“Her eyes were next bound substantial dish, than a flimsy with a thick bandage, and I drew fricasee or rascally ragout, the from my pockets several sorts of knight thought proper to provide silk ribbands. All those that dif- a fine goose to suit the palate of fered in the original colours, she his royal guest. After the Queen immediately told me. It was in had dined very heartily, she asked vain to attempt puzzling her; she for an half-pint bumper of Bur, made no mistake; she passed the gundy, and drank destruction to sibband merely through her hand, the Spanish Armada. She had and immediately decided on its scarce returned the glass, when peculiar colour. She could, in the news' came, that the Spanish fact, discover the quality of any fleet was defeated, and many of thing by the touch or taste, as ac- them destroyed by a storm; upon curately as I could do with my which she immediately took aneyes.
other bumper, to drink success to · "The organs of hearing were old England, and to digest the then closed, as well as the contri- goose. And she was so much vance of stuffing the ears would pleased with the event, that she answer the purpose. I then com- every year after on that day. had a
goose; the Court made it the cus- | And, oh! to flirting ever kind, bestow, tom, and it has in general been Like thine own Dymmy,* a dear dancfollowed through the kingdom
ing Beau. ever since.
THE CHRISTIAN, State of Religion in America. UNDER PECUNIARY DIFFICULTIES. (From the 'LXXXth Number of the Edin. And shall my soul recoil and fret, durgh Review.)
Although I feel myself in debt, Fanaticism of every description And cannot pay my way? seems to rage and flourish, in Forbid it, Lord, and make me trust; America, which has no establish- With thee all creatures are but dust. ment;—they have their prophets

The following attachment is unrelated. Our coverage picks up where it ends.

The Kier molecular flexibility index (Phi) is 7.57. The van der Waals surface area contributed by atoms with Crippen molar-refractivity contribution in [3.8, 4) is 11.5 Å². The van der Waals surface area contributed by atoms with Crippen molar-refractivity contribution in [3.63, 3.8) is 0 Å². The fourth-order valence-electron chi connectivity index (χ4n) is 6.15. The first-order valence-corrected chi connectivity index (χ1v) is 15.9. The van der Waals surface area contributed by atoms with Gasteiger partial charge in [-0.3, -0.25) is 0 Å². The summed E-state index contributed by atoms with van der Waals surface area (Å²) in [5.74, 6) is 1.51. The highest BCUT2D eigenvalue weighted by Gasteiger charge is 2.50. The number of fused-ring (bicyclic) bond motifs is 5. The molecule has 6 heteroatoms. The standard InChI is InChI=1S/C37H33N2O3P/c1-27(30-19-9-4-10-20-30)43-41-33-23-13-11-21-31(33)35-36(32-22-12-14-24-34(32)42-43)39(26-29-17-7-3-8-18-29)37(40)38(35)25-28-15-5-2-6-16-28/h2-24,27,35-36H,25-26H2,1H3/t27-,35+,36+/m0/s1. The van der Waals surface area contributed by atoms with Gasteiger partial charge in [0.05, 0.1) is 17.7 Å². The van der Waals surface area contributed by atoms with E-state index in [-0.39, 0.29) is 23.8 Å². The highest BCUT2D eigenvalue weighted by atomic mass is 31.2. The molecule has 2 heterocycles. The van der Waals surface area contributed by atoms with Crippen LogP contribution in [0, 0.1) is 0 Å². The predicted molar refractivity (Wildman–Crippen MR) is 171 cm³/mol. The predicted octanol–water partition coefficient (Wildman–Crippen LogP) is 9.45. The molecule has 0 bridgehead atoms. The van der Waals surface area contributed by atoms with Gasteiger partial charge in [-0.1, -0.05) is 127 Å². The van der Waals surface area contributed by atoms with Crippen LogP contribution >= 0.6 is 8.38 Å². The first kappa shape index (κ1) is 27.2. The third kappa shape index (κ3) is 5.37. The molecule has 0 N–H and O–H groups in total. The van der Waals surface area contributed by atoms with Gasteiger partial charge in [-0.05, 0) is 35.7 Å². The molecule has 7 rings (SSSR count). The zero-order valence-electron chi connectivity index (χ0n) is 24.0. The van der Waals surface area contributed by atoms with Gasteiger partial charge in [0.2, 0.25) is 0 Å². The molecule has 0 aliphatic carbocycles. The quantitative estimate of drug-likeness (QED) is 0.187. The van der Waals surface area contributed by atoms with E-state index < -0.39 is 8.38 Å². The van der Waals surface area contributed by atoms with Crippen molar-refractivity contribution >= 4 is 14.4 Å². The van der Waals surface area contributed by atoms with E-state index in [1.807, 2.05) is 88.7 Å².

Be thou my only stay. and prophetesses, their preaching The gold and silver's in thy hand, encampments, female preachers, And hearts of men can't thee withand every variety of noise, folly,
"Tig but for thee to nod and nonsense.
Then make me cry, and thou wilt hear,
And banish every doubt and fear ;
For thou art still my God.
My every need thou hast as yet
Supplied in thine own way.
Make me to wait thy Sovereign will, parlure for a Ball in the country.
And Abba Father' say. Sweet pearl ! that on the turban of the night
This life is short; and thou hast said Art pinn'd so tastefully 'midst foldings 'Ask of thy Father daily bread.'
And shall I ask in vain ? light, Of silver tissue clouds that round thee A scorpion thou didst never give; lie,
But all that ask they must receive. And fill with extacy my envying eye,
Lord, bid me ask again. And trim Night's azure robe, which
stars bedeck, Like spangles or the beads upon my
TRUE FREEDOM. neck,
FROM HORACE, B. II. Sat. 7. O Cynthia! queen of elegance and Who then is free?-He that by wisgrace,
dom taught Lend thy complexion to a virgin's face, Controuls himself in action, word, and And hold thy lamp to shine upon our thought: chaise,
Whom neither duns nor dangeons can That has to travel through such miry affright, ways;
Nor death deter from following what And grant, when safely landed at the
is right : ball, As thou the stars, may I eclipse them Dymmy.--supposed to be a familiar con
traction for Endymion, a shepherd, of whom all!
Cynthia is said to have been enamoured.
Who spurns the trifles that vain fools And if that knot till death is loos'd by admire,
none, And awes to silence every wild desire : Why then to marry and be hang'd's all Collected in himself, compact, and one!
round, All outward ills from his smooth sur
To the Editor of the Oxford Enterface bound:
taining Miscellany. Fortune's keen shafts can find no en.
trance there; But idly glance aside and spend their
I beg you to favour me force in air.
with the insertion of the following
Enigmas in your interesting PamTURKISH GALLANTRY. phlet.
Yours, &c. I can't abide you Turkish folk,